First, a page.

Although each hour of lost slumber goes into the health debit column, we don’t get any monthly reminders that we’ve fallen in arrears.

https://www.health.harvard.edu/womens-health/repaying-your-sleep-debt?

Do weekend lie-ins reduce weekday sleep debt?

Many people complain they do not get enough sleep, and it seems they are right to be concerned.

Researchers have found that adults under the age of 65 who get five or fewer hours of sleep for seven days a week have a higher risk of death than those who consistently get six or seven hours shut-eye.

However the effect of short sleeps over a few days may be countered by a later lie-in.

The research found that individuals who managed just a few hours’ sleep each day during the week but then had a long snooze at weekends had no raised mortality risk, compared with those who consistently stuck to six or seven hours a night.

https://www.theguardian.com/science/2018/may/23/weekend-lie-ins-could-help-you-avoid-an-early-death-study-says

Want better sleep. Leave your work at the office.

It will come as no surprise that taking your work home with you ups your stress levels and impacts sleep quality.

But here’s the catch: work is not just about what you do in the office.

It’s also about other work-related baggage, such as experiencing rudeness, which may prove extra difficult to leave behind.

 

https://www.medicalnewstoday.com/articles/321581.php?utm_source=newsletter&utm_medium=email&utm_country=AU&utm_hcp=yes&utm_campaign=MNT%20Daily%20Full%20(HCP%20non-US)%20-%20OLD%20STYLE%202018-04-23&utm_term=MNT%20Daily%20News%20(HCP%20non-US)

Six reasons you know you are getting enough sleep

We all know some of the signs indicating that we are not getting enough sleep, but there are clues that we are getting enough sleep, too.

Waking up without an alarm, maintaining weight, not needing a caffeine boost, and not craving junk food are all signs that you’re getting enough sleep even if you don’t think so.

Clear glowing skin may be a result of more than a good skincare routine.

Sleep is essential for survival. We need it, our bodies crave it, and most of the time, we feel like we just cannot get enough of it.

Sleep specialist and author, Dr. Michael Breus told INSIDER,

Sleep is a process — it’s kind of like slowly pulling your foot off the gas and slowly putting your foot on the brake. It should take anywhere from 15 to 25 minutes to fall asleep. So when you fall asleep in under five minutes, that means you’re sleep deprived.

But how do you know if you’re actually getting all of the sleep your mind and body need? Here are 6 signs you’re getting enough sleep even if you do not think so.

http://www.thisisinsider.com/am-i-sleeping-enough-2018-4

Tips to get a better night sleep

From Harvard Medical School Newsletter

Tips for beating anxiety to get a better night’s sleep

Many people with anxiety disorders have trouble sleeping.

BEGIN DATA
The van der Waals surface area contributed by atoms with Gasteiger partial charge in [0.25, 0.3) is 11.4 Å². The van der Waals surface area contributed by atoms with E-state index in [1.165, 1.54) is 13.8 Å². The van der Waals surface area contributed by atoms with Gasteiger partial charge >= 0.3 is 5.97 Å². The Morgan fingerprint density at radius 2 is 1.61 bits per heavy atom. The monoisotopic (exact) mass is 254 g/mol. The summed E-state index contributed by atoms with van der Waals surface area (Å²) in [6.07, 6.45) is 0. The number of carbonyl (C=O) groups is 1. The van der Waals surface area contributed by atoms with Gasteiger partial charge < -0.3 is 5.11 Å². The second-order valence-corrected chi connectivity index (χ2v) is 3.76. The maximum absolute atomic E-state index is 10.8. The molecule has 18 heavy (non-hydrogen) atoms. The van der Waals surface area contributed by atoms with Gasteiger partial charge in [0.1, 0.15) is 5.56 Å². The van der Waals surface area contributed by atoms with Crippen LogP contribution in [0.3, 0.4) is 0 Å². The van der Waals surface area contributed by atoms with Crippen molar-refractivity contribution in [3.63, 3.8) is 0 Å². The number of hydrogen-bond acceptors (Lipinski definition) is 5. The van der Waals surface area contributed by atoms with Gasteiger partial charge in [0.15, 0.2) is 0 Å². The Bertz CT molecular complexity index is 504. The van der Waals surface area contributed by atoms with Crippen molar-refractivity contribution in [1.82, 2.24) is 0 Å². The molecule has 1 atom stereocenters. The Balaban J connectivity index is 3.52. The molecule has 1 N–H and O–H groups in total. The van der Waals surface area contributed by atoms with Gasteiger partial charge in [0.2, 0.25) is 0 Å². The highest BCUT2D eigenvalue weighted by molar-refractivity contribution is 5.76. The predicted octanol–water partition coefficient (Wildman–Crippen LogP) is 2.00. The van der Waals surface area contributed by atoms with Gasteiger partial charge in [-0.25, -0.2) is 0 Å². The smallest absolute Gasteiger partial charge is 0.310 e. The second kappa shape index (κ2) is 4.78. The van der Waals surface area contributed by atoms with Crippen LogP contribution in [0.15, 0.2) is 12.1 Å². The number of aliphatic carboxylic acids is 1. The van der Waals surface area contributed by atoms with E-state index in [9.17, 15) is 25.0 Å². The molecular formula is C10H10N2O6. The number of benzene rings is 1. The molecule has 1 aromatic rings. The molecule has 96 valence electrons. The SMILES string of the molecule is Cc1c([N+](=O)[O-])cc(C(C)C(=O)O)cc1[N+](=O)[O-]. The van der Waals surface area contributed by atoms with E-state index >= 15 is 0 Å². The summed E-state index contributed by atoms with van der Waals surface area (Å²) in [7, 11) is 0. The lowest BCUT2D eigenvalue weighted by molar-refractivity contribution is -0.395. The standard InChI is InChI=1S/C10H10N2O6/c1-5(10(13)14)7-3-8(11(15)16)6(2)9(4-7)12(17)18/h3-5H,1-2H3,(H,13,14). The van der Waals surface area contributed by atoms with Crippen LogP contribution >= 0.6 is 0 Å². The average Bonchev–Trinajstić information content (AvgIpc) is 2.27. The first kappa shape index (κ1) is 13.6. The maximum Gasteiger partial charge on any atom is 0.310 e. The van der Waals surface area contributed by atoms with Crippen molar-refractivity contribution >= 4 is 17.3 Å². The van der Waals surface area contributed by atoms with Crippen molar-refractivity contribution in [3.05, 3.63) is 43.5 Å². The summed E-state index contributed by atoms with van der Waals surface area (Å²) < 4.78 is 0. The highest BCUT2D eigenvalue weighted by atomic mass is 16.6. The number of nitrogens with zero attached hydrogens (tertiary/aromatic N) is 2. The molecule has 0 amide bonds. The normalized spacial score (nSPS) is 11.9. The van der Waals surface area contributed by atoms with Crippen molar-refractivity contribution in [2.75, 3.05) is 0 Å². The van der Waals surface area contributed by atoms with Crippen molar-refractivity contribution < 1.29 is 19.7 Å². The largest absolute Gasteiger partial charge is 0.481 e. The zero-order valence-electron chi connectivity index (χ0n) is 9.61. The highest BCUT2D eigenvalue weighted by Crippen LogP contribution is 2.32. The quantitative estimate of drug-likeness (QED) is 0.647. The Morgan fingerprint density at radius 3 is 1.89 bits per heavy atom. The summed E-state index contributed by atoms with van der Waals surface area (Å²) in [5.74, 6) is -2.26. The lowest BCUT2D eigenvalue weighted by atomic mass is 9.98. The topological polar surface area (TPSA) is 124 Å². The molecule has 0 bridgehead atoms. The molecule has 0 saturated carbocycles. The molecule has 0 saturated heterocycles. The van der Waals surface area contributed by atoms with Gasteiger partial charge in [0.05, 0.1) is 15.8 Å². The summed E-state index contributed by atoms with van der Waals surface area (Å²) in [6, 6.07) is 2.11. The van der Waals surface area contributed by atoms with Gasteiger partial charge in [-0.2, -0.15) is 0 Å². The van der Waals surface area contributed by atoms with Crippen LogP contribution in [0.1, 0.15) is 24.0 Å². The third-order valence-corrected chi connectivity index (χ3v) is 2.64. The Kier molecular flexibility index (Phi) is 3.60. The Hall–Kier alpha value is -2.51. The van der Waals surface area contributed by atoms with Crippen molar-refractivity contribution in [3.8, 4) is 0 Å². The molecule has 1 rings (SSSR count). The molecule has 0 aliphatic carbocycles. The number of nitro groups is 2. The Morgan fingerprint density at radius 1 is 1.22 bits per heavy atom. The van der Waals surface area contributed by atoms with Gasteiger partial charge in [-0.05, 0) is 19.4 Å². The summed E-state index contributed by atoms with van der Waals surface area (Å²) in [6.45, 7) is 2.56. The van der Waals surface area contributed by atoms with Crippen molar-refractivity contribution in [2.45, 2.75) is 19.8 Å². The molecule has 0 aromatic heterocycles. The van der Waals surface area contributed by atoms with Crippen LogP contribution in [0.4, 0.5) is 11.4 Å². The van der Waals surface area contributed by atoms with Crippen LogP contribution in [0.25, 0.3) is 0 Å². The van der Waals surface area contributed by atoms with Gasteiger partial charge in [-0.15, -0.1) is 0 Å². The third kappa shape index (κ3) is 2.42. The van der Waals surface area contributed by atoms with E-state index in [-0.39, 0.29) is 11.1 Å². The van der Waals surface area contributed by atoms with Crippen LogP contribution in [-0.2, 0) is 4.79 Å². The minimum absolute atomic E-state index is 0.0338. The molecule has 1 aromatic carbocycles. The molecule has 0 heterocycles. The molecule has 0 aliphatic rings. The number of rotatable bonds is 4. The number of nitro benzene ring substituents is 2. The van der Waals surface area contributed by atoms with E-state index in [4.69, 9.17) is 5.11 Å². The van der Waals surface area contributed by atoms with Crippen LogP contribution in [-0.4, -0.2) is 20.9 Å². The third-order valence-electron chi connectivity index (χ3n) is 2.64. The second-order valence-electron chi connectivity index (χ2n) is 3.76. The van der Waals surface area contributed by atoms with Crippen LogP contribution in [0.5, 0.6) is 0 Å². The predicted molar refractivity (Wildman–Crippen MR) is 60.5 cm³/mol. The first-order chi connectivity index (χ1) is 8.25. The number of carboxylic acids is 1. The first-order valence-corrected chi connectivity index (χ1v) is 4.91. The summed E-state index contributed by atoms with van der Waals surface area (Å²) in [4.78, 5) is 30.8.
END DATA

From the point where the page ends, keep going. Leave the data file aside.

That is a problem.

Too little sleep affects mood, contributing to irritability and sometimes depression.

Vital functions occur during different stages of sleep that leave you feeling rested and energized or help you learn and forge memories.

Sleep usually improves when an anxiety disorder is treated.

Practicing good sleep hygiene helps, too.

Here are some steps to take:

1). Go to bed and wake up at the same time every day, even on weekends.

2). Daylight helps set sleep patterns, so try to be outdoors while it is light out for 30 minutes a day.

3). Exercise regularly (but not too close to bedtime). An afternoon workout is ideal.

4). Keep naps short — less than an hour — and forgo napping after 3 p.m.

5). Avoid caffeine (found in coffee, many teas, chocolate, and many soft drinks), which can take up to eight hours to wear off.

6). You may need to avoid caffeine entirely if you have panic attacks; many people who experience panic attacks are extra-sensitive to caffeine.

7). Review your medications with a doctor to see if you are taking any stimulants, which are a common culprit in keeping people up at night. Sometimes it is possible to switch medicines.

8). Avoid alcohol, large meals, foods that induce heartburn, and drinking a lot of fluid for several hours before bedtime.

9). If you smoke, quit. Smoking causes many health problems, including compromising sleep in a variety of ways.

10). Keep your bedroom cool, dark, and quiet, without distractions like TV or a computer.

11). Avoid using an electronic device to read in bed; the light from the screen can trick your brain into thinking it is daytime.

12). If your mattress is uncomfortable, replace it.

13). Reading, listening to music, or relaxing before bed with a hot bath or deep breathing can help you get to sleep.

14). If you do not fall asleep within 20 minutes of turning in (or if you wake up and cannot fall back to sleep in 20 minutes), get out of bed and do something relaxing until you feel sleepy.

For additional tips and strategies for living with anxiety, buy Anxiety and Stress Disorders, a Special Health Report from Harvard Medical School.